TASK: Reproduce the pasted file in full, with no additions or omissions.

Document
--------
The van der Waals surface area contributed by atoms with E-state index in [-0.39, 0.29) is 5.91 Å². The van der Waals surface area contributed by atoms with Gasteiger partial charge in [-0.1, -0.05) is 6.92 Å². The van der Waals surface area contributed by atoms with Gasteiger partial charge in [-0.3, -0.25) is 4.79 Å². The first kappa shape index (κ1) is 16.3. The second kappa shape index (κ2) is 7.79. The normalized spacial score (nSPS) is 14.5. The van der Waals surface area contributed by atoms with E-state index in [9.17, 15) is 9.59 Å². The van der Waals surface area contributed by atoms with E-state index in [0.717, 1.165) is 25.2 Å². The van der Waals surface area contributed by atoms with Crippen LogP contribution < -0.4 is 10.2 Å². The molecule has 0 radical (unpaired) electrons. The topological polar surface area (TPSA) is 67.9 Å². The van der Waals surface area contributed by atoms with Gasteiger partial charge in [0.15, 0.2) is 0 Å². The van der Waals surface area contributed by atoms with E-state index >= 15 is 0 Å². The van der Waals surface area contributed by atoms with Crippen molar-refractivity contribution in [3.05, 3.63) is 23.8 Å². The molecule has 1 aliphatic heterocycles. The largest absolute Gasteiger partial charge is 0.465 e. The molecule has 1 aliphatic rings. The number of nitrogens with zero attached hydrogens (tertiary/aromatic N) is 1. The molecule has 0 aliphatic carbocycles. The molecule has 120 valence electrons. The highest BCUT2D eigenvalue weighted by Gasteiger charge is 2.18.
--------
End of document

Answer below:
The van der Waals surface area contributed by atoms with E-state index in [-0.39, 0.29) is 5.91 Å². The van der Waals surface area contributed by atoms with Gasteiger partial charge in [-0.1, -0.05) is 6.92 Å². The van der Waals surface area contributed by atoms with Gasteiger partial charge in [-0.3, -0.25) is 4.79 Å². The first kappa shape index (κ1) is 16.3. The second kappa shape index (κ2) is 7.79. The normalized spacial score (nSPS) is 14.5. The van der Waals surface area contributed by atoms with E-state index in [9.17, 15) is 9.59 Å². The van der Waals surface area contributed by atoms with E-state index in [0.717, 1.165) is 25.2 Å². The van der Waals surface area contributed by atoms with Crippen LogP contribution < -0.4 is 10.2 Å². The molecule has 0 radical (unpaired) electrons. The topological polar surface area (TPSA) is 67.9 Å². The van der Waals surface area contributed by atoms with Gasteiger partial charge in [0.15, 0.2) is 0 Å². The van der Waals surface area contributed by atoms with E-state index >= 15 is 0 Å². The van der Waals surface area contributed by atoms with Crippen molar-refractivity contribution in [3.05, 3.63) is 23.8 Å². The molecule has 1 aliphatic heterocycles. The largest absolute Gasteiger partial charge is 0.465 e. The molecule has 1 aliphatic rings. The number of nitrogens with zero attached hydrogens (tertiary/aromatic N) is 1. The molecule has 0 aliphatic carbocycles. The molecule has 120 valence electrons. The highest BCUT2D eigenvalue weighted by Gasteiger charge is 2.18.